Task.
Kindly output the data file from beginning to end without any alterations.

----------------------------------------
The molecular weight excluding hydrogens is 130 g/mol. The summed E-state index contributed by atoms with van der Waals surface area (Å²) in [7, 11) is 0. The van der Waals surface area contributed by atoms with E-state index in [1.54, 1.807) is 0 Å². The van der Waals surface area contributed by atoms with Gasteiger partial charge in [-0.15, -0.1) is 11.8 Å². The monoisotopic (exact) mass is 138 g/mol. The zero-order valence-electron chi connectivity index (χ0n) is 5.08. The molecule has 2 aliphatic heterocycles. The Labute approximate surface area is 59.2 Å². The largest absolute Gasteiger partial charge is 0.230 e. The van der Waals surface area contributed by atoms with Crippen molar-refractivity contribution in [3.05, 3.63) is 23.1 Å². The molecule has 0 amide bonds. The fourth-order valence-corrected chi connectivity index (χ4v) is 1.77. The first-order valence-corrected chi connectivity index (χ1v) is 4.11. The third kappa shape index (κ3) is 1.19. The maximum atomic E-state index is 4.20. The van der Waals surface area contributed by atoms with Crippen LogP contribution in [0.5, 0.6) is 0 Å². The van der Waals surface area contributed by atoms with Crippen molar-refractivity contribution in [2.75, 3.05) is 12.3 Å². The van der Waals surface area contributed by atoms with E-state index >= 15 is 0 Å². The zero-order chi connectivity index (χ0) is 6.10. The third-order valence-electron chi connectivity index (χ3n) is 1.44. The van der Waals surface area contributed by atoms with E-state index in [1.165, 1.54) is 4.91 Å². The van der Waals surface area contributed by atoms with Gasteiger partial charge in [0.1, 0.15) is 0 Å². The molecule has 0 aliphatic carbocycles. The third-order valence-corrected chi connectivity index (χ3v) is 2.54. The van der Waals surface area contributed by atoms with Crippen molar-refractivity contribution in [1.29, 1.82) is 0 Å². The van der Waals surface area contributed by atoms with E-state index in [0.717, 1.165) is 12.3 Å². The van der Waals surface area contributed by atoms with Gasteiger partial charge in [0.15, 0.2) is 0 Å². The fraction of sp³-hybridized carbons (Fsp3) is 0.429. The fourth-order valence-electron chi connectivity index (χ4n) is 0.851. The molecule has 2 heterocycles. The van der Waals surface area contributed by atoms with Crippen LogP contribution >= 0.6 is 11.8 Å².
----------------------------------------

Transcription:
The molecular weight excluding hydrogens is 130 g/mol. The summed E-state index contributed by atoms with van der Waals surface area (Å²) in [7, 11) is 0. The van der Waals surface area contributed by atoms with E-state index in [1.54, 1.807) is 0 Å². The van der Waals surface area contributed by atoms with Gasteiger partial charge in [-0.15, -0.1) is 11.8 Å². The monoisotopic (exact) mass is 138 g/mol. The zero-order valence-electron chi connectivity index (χ0n) is 5.08. The molecule has 2 aliphatic heterocycles. The Labute approximate surface area is 59.2 Å². The largest absolute Gasteiger partial charge is 0.230 e. The van der Waals surface area contributed by atoms with Crippen molar-refractivity contribution in [3.05, 3.63) is 23.1 Å². The molecule has 0 amide bonds. The fourth-order valence-corrected chi connectivity index (χ4v) is 1.77. The first-order valence-corrected chi connectivity index (χ1v) is 4.11. The third kappa shape index (κ3) is 1.19. The maximum atomic E-state index is 4.20. The van der Waals surface area contributed by atoms with Crippen LogP contribution in [0.5, 0.6) is 0 Å². The van der Waals surface area contributed by atoms with Crippen molar-refractivity contribution in [2.75, 3.05) is 12.3 Å². The van der Waals surface area contributed by atoms with E-state index >= 15 is 0 Å². The zero-order chi connectivity index (χ0) is 6.10. The third-order valence-electron chi connectivity index (χ3n) is 1.44. The van der Waals surface area contributed by atoms with E-state index in [1.165, 1.54) is 4.91 Å². The van der Waals surface area contributed by atoms with Gasteiger partial charge in [0.1, 0.15) is 0 Å². The molecule has 0 aliphatic carbocycles. The third-order valence-corrected chi connectivity index (χ3v) is 2.54. The van der Waals surface area contributed by atoms with Crippen molar-refractivity contribution in [1.29, 1.82) is 0 Å². The van der Waals surface area contributed by atoms with E-state index in [0.717, 1.165) is 12.3 Å². The van der Waals surface area contributed by atoms with Gasteiger partial charge in [0.15, 0.2) is 0 Å². The fraction of sp³-hybridized carbons (Fsp3) is 0.429. The fourth-order valence-electron chi connectivity index (χ4n) is 0.851. The molecule has 2 heterocycles. The van der Waals surface area contributed by atoms with Crippen LogP contribution >= 0.6 is 11.8 Å².